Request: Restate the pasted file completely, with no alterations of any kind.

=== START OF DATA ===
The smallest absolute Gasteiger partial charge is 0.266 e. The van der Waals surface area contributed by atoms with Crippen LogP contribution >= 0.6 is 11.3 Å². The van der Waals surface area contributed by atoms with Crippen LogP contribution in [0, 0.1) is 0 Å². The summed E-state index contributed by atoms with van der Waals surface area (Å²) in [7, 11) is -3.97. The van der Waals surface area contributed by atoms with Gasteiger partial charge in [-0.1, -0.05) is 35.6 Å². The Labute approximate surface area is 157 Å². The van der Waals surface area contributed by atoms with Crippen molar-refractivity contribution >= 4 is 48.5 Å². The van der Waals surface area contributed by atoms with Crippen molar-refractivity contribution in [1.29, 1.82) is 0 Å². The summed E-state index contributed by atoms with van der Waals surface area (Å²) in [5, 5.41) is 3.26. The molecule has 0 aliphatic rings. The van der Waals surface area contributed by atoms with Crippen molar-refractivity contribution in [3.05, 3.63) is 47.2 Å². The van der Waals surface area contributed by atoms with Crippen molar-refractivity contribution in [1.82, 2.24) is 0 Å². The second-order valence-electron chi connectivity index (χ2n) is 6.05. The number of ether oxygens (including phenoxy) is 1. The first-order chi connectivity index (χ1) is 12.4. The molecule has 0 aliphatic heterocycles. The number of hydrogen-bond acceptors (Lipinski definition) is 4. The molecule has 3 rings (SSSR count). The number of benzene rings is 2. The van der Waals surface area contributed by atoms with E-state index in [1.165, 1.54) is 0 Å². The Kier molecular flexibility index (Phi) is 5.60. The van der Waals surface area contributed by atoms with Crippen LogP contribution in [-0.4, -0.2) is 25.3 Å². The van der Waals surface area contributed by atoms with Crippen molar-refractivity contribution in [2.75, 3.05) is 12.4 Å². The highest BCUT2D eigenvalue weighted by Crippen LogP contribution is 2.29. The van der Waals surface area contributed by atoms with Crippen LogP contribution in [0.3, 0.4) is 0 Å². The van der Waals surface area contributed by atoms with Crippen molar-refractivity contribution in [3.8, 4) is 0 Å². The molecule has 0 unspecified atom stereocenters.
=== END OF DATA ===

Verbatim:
The smallest absolute Gasteiger partial charge is 0.266 e. The van der Waals surface area contributed by atoms with Crippen LogP contribution >= 0.6 is 11.3 Å². The van der Waals surface area contributed by atoms with Crippen LogP contribution in [0, 0.1) is 0 Å². The summed E-state index contributed by atoms with van der Waals surface area (Å²) in [7, 11) is -3.97. The van der Waals surface area contributed by atoms with Gasteiger partial charge in [-0.1, -0.05) is 35.6 Å². The Labute approximate surface area is 157 Å². The van der Waals surface area contributed by atoms with Crippen molar-refractivity contribution >= 4 is 48.5 Å². The van der Waals surface area contributed by atoms with Crippen molar-refractivity contribution in [1.29, 1.82) is 0 Å². The summed E-state index contributed by atoms with van der Waals surface area (Å²) in [5, 5.41) is 3.26. The molecule has 0 aliphatic rings. The van der Waals surface area contributed by atoms with Crippen molar-refractivity contribution in [3.05, 3.63) is 47.2 Å². The van der Waals surface area contributed by atoms with Crippen molar-refractivity contribution in [1.82, 2.24) is 0 Å². The second-order valence-electron chi connectivity index (χ2n) is 6.05. The number of ether oxygens (including phenoxy) is 1. The first-order chi connectivity index (χ1) is 12.4. The molecule has 0 aliphatic heterocycles. The number of hydrogen-bond acceptors (Lipinski definition) is 4. The molecule has 3 rings (SSSR count). The number of benzene rings is 2. The van der Waals surface area contributed by atoms with E-state index in [1.165, 1.54) is 0 Å². The Kier molecular flexibility index (Phi) is 5.60. The van der Waals surface area contributed by atoms with Crippen LogP contribution in [-0.4, -0.2) is 25.3 Å². The van der Waals surface area contributed by atoms with Crippen molar-refractivity contribution in [2.75, 3.05) is 12.4 Å². The highest BCUT2D eigenvalue weighted by Crippen LogP contribution is 2.29. The van der Waals surface area contributed by atoms with Crippen LogP contribution in [0.3, 0.4) is 0 Å². The van der Waals surface area contributed by atoms with Crippen molar-refractivity contribution in [3.8, 4) is 0 Å². The molecule has 0 unspecified atom stereocenters.